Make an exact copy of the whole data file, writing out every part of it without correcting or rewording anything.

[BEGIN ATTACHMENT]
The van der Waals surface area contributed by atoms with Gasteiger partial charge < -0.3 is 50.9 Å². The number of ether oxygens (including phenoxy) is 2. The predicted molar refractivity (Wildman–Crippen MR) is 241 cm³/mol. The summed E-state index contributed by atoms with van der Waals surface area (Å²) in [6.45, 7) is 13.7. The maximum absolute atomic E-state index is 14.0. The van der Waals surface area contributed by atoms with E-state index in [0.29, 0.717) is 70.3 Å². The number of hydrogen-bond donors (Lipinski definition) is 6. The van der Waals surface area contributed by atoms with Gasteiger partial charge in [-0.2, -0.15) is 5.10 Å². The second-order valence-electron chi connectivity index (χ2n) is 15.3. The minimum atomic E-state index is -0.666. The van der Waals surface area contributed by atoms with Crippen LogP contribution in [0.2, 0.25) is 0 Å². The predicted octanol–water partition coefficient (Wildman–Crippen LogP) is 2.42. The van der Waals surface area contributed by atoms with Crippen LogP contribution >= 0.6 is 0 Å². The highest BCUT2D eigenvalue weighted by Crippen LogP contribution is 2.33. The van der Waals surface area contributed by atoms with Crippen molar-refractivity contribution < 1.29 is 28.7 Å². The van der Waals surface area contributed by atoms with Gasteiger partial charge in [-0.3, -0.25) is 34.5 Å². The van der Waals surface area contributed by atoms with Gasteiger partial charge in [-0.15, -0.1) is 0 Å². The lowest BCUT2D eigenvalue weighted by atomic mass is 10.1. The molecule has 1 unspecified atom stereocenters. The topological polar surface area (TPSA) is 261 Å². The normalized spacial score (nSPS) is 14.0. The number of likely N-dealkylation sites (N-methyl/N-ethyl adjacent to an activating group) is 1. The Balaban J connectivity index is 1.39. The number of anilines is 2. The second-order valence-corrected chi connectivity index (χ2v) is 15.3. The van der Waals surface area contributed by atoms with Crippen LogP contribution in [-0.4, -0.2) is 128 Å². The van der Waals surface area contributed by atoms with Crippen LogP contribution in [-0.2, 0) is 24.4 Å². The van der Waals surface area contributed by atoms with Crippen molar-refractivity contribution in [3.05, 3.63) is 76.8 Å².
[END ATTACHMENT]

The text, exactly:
The van der Waals surface area contributed by atoms with Gasteiger partial charge < -0.3 is 50.9 Å². The number of ether oxygens (including phenoxy) is 2. The predicted molar refractivity (Wildman–Crippen MR) is 241 cm³/mol. The summed E-state index contributed by atoms with van der Waals surface area (Å²) in [6.45, 7) is 13.7. The maximum absolute atomic E-state index is 14.0. The van der Waals surface area contributed by atoms with E-state index in [0.29, 0.717) is 70.3 Å². The number of hydrogen-bond donors (Lipinski definition) is 6. The van der Waals surface area contributed by atoms with Gasteiger partial charge in [-0.2, -0.15) is 5.10 Å². The second-order valence-electron chi connectivity index (χ2n) is 15.3. The minimum atomic E-state index is -0.666. The van der Waals surface area contributed by atoms with Crippen LogP contribution in [0.2, 0.25) is 0 Å². The predicted octanol–water partition coefficient (Wildman–Crippen LogP) is 2.42. The van der Waals surface area contributed by atoms with Crippen LogP contribution >= 0.6 is 0 Å². The highest BCUT2D eigenvalue weighted by Crippen LogP contribution is 2.33. The van der Waals surface area contributed by atoms with Crippen molar-refractivity contribution < 1.29 is 28.7 Å². The van der Waals surface area contributed by atoms with Gasteiger partial charge in [-0.3, -0.25) is 34.5 Å². The van der Waals surface area contributed by atoms with Gasteiger partial charge in [-0.15, -0.1) is 0 Å². The lowest BCUT2D eigenvalue weighted by atomic mass is 10.1. The molecule has 1 unspecified atom stereocenters. The topological polar surface area (TPSA) is 261 Å². The normalized spacial score (nSPS) is 14.0. The number of likely N-dealkylation sites (N-methyl/N-ethyl adjacent to an activating group) is 1. The Balaban J connectivity index is 1.39. The number of anilines is 2. The second-order valence-corrected chi connectivity index (χ2v) is 15.3. The van der Waals surface area contributed by atoms with Crippen LogP contribution in [-0.4, -0.2) is 128 Å². The van der Waals surface area contributed by atoms with Crippen LogP contribution in [-0.2, 0) is 24.4 Å². The van der Waals surface area contributed by atoms with Crippen molar-refractivity contribution in [3.05, 3.63) is 76.8 Å².